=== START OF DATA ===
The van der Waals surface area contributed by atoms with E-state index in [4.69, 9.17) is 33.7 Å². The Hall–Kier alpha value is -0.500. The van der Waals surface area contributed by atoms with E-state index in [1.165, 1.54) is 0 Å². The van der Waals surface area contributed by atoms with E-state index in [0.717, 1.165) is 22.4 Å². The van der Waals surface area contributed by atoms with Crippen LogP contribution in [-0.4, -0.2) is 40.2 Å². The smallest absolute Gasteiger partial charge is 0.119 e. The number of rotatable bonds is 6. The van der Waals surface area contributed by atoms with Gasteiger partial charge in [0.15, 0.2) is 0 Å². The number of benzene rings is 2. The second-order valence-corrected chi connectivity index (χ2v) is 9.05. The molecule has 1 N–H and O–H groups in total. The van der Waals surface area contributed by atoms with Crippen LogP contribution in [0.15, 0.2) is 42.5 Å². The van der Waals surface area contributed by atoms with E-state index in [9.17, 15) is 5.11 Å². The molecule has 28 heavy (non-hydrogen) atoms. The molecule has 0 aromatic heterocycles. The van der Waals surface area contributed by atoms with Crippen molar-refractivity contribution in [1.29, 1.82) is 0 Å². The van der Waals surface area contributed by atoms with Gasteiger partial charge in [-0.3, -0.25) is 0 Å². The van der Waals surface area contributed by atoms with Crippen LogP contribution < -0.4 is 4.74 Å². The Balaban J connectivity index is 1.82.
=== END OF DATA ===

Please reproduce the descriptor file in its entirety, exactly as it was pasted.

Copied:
The van der Waals surface area contributed by atoms with E-state index in [4.69, 9.17) is 33.7 Å². The Hall–Kier alpha value is -0.500. The van der Waals surface area contributed by atoms with E-state index in [1.165, 1.54) is 0 Å². The van der Waals surface area contributed by atoms with E-state index in [0.717, 1.165) is 22.4 Å². The van der Waals surface area contributed by atoms with Crippen LogP contribution in [-0.4, -0.2) is 40.2 Å². The smallest absolute Gasteiger partial charge is 0.119 e. The number of rotatable bonds is 6. The van der Waals surface area contributed by atoms with Gasteiger partial charge in [0.15, 0.2) is 0 Å². The number of benzene rings is 2. The second-order valence-corrected chi connectivity index (χ2v) is 9.05. The molecule has 1 N–H and O–H groups in total. The van der Waals surface area contributed by atoms with Crippen LogP contribution in [0.15, 0.2) is 42.5 Å². The van der Waals surface area contributed by atoms with E-state index in [9.17, 15) is 5.11 Å². The molecule has 28 heavy (non-hydrogen) atoms. The molecule has 0 aromatic heterocycles. The van der Waals surface area contributed by atoms with Crippen molar-refractivity contribution in [1.29, 1.82) is 0 Å². The van der Waals surface area contributed by atoms with Gasteiger partial charge in [-0.3, -0.25) is 0 Å². The van der Waals surface area contributed by atoms with Crippen LogP contribution < -0.4 is 4.74 Å². The Balaban J connectivity index is 1.82.